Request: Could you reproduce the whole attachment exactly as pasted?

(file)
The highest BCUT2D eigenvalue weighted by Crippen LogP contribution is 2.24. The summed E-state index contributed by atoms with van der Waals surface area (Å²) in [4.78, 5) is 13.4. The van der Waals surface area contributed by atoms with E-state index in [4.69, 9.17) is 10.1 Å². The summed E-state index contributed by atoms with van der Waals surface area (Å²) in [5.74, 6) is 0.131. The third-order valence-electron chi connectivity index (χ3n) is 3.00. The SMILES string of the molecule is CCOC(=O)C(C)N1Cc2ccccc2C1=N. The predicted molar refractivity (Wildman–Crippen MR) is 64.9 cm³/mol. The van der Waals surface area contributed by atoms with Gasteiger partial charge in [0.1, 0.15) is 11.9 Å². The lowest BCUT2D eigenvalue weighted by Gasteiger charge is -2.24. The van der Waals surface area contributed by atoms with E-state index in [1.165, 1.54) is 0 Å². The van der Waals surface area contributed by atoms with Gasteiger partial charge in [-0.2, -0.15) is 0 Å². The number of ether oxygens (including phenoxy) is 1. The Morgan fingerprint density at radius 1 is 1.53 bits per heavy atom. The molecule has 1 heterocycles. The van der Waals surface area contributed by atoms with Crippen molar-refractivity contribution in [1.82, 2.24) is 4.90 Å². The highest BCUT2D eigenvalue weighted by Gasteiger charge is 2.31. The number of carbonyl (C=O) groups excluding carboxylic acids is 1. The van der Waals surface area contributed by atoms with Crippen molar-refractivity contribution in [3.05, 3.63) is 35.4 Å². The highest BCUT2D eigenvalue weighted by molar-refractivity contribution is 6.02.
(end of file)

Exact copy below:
The highest BCUT2D eigenvalue weighted by Crippen LogP contribution is 2.24. The summed E-state index contributed by atoms with van der Waals surface area (Å²) in [4.78, 5) is 13.4. The van der Waals surface area contributed by atoms with E-state index in [4.69, 9.17) is 10.1 Å². The summed E-state index contributed by atoms with van der Waals surface area (Å²) in [5.74, 6) is 0.131. The third-order valence-electron chi connectivity index (χ3n) is 3.00. The SMILES string of the molecule is CCOC(=O)C(C)N1Cc2ccccc2C1=N. The predicted molar refractivity (Wildman–Crippen MR) is 64.9 cm³/mol. The van der Waals surface area contributed by atoms with Gasteiger partial charge in [0.1, 0.15) is 11.9 Å². The lowest BCUT2D eigenvalue weighted by Gasteiger charge is -2.24. The van der Waals surface area contributed by atoms with E-state index in [1.165, 1.54) is 0 Å². The van der Waals surface area contributed by atoms with Gasteiger partial charge in [-0.2, -0.15) is 0 Å². The number of ether oxygens (including phenoxy) is 1. The Morgan fingerprint density at radius 1 is 1.53 bits per heavy atom. The molecule has 1 heterocycles. The van der Waals surface area contributed by atoms with Crippen molar-refractivity contribution in [1.82, 2.24) is 4.90 Å². The highest BCUT2D eigenvalue weighted by Gasteiger charge is 2.31. The number of carbonyl (C=O) groups excluding carboxylic acids is 1. The van der Waals surface area contributed by atoms with Crippen molar-refractivity contribution in [3.05, 3.63) is 35.4 Å². The highest BCUT2D eigenvalue weighted by molar-refractivity contribution is 6.02.